The fun part comes with the history of the bridge. My first judgement of the bridge was that it was located over the River Chemnitz at Heinersdorfer Strasse and it was pulled offsite and to its current location after a new bridge was constructed 100 meters to the south. The truss bridge was replaced by a new bridge in 2005.  You can see the points mentioned on the map. However, research by the Saxony Ministry of Historic Monuments and Preservation (D: Landesamt für Denkmalpflege Sachsen) in Dresden indicated that this truss bridge was not originally located at Heinersdorfer Strasse but at Fischweg near the cemetary in Glösa, only 400 meters south of the motorway exit. The map indicates that a bridge does exist but in a form of a bike and pedestrian crossing for the street ends on the grounds of a factory nearby. The date of construction of the bridge is 1900 and is currently listed in the Preservation Handbook for the State of Saxony (Denkmalschutzliste).

This leads us to the following questions which your help would be much appreciated in contributing whatever information may be of use:

  1. Is the date 1900 correct? Sometimes the year is used because of a lack of clarity in terms of when exactly it was built and open to traffic.
  2. If the bridge was not originally located at Heinersdorfer Strasse, what did the previous structure look like? When was it built and was it built by the same bridge builder as this bridge?
  3. Independent of what was mentioned in nr. 2, who was the bridge builder for this bridge?
  4. When was the current structure at Heinersdorfer Strasse built and what happened to the old structure?
  5. What factors led to the replacement of this bridge and who led the efforts in saving it for reuse?

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It’s not every day that a person and/or party steps forward to purchase the bridge and keep it for reuse. The bridge is privately owned and judging by my observations, it is being used as a picnic area with a porch swing attached to the top strut bracing. For most historic bridges that are purchased by private groups-namely homeowners, they are normally used for picnic areas and other forms of recreation more than for pedestrian and bike crossings because of liability reasons. It is different in comparison with private parties in the form of associations, park and recreational groups and the community that have more resources (including financial) to make sure the crossing is safe for reuse. But nevertheless, this bridge is safe and will most likely be in the hands of the homeowner until the need to get rid of it is near. When that happens, it can be hoped that the bridge is put back over the Chemnitz as a bike crossing. With the Chemnitztal Bike Path being extended and paved to Wechselburg, it would not be a surprise if this bridge was called to duty again given its preservation status and the interest in keeping it for generations to come.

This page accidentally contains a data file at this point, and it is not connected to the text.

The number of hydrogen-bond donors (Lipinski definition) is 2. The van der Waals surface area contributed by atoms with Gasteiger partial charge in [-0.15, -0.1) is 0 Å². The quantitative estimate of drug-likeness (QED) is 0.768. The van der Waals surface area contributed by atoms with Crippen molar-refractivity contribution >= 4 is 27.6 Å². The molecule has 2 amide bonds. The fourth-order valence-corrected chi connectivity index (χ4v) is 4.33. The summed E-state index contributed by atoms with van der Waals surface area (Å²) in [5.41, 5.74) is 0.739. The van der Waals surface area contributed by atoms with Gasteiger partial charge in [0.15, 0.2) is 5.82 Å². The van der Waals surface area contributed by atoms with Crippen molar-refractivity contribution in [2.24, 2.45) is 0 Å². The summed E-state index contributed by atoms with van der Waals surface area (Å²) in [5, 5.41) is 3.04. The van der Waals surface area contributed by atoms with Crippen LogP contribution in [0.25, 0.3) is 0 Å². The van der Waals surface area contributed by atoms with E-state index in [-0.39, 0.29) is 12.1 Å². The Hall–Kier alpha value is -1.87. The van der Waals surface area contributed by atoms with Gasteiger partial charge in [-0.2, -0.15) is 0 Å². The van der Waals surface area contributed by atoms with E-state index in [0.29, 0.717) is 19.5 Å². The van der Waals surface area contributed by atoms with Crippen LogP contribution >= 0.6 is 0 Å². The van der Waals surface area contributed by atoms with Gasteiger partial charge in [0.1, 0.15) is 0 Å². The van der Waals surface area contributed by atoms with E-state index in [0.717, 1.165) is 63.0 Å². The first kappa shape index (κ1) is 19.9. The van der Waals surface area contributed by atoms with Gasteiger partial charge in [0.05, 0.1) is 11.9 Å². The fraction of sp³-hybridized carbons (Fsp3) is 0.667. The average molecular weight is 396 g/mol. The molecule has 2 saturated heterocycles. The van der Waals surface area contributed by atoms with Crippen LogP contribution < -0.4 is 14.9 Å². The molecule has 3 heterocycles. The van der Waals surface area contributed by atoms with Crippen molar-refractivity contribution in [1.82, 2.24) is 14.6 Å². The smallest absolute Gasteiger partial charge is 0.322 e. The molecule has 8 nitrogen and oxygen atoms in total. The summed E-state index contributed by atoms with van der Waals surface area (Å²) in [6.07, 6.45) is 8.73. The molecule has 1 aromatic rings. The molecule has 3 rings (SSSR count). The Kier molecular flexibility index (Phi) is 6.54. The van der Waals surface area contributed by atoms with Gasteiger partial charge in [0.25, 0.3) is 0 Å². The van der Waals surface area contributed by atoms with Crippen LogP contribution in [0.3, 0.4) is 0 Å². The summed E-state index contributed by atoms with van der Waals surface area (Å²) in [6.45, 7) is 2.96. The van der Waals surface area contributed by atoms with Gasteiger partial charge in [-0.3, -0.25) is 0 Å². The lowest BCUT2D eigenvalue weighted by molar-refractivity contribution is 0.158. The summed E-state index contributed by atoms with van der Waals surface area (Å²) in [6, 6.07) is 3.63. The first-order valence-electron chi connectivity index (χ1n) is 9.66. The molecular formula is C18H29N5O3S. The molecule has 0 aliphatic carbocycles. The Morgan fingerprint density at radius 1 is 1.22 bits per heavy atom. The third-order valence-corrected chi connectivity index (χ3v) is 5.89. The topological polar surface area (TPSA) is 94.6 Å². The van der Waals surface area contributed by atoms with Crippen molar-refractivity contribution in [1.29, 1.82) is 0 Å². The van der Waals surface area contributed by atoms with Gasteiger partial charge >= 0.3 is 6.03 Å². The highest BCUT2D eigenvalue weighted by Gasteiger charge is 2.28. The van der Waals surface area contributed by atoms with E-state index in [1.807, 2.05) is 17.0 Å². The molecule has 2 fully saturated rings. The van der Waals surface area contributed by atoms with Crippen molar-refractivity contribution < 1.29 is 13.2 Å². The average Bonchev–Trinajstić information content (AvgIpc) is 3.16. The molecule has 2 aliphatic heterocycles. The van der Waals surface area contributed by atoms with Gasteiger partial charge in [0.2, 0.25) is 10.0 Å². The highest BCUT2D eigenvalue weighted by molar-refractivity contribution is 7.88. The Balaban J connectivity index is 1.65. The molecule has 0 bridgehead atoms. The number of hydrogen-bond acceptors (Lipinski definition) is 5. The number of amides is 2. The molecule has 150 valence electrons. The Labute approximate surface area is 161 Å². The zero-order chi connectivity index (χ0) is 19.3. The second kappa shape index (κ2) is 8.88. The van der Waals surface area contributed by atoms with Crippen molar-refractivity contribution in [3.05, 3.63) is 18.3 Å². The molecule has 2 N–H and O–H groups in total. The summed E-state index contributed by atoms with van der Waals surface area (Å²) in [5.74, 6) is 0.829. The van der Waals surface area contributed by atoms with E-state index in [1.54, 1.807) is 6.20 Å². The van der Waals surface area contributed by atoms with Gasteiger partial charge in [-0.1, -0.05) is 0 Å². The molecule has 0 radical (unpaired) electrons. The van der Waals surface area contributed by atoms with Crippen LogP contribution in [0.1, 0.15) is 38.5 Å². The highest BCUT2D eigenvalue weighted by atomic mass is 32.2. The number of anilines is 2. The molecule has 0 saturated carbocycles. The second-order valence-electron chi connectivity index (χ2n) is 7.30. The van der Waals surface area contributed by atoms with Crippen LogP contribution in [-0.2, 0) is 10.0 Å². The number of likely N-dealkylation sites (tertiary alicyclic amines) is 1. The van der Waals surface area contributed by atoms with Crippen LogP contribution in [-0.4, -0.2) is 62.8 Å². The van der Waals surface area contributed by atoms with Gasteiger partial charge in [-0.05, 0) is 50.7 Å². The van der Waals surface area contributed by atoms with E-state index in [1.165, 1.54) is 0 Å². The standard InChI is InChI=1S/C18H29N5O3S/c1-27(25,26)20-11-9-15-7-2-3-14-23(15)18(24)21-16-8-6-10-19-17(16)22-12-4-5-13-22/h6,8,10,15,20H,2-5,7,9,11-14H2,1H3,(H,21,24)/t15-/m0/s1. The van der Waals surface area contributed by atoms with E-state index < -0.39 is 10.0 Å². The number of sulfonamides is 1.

And this is what makes this unexpected stop the most memorable- finding out the unknown about a structure like this one, which is truly a hidden gem.

And as we are on the same page, the next mystery bridge will go further downstream where a pair of structures are being refitted for bike use. More on this one in the next article. In the meantime, enjoy the photos here as well as on BHC’s facebook page.  And as for the aforementioned bridges at the beginning of the page, they will come later.

 

Author’s Note: Chemnitz was once named Karl-Marx-Stadt when it was under the rule of the German Democratic Republic. It even had a head statue of Karl Marx that can still be seen today. From 1953 until 1990, it was known that way.

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Bridges Should Be Beautiful by Ian Firth

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Abstract from ted.com: Bridges need to be functional, safe and durable, but they should also be elegant and beautiful, says structural engineer Ian Firth. In this mesmerizing tour of bridges old and new, Firth explores the potential for innovation and variety in this essential structure — and how spectacular ones reveal our connectivity, unleash our creativity and hint at our identity.

Author’s Note: This video came about via tip from one of the pontists in one of the social network sites devoted to historic bridges and serves as a reminder to another article published a week earlier on by Scottish engineers suggesting American bridge builders look for sources of inspiration in places outside their borders. In the past two decades, many new structures have been built to supplant other, fancier historic bridges, whose design presents an appealing taste to the public. The mentality of quantity versus quality at the lowest possible cost but at the same time with little or no maintenance for a century has resulted in blocks of concrete with no character ruling the rivers and streams with little or no aesthetic value. This myth is just a fantasy and is miles away from reality that we see on highways and in cities today. No wonder that protests against such projects to replace historic bridges with boring, bland modern structures presented by agencies with dilluted and questionable facts are increasing sharply, as we are seeing with the debate over the future of Frank Wood Memorial Bridge in Maine, for example.  The advice to take from the article (accessed here) and by looking at the video below is this: If a bridge needs to be replaced, find a way to reuse the structure for other purposes and if a new bridge is needed, please with an aesthetic appeal that the community will be happy with. Sometimes looking to Europe, Asia or even Africa will help engineers be creative and place quality over quantity. Better is looking at the bridge designs that have been discarded and experimenting with them. After all, money does not matter to bridge building. Communities and the lives of the People living there do, though.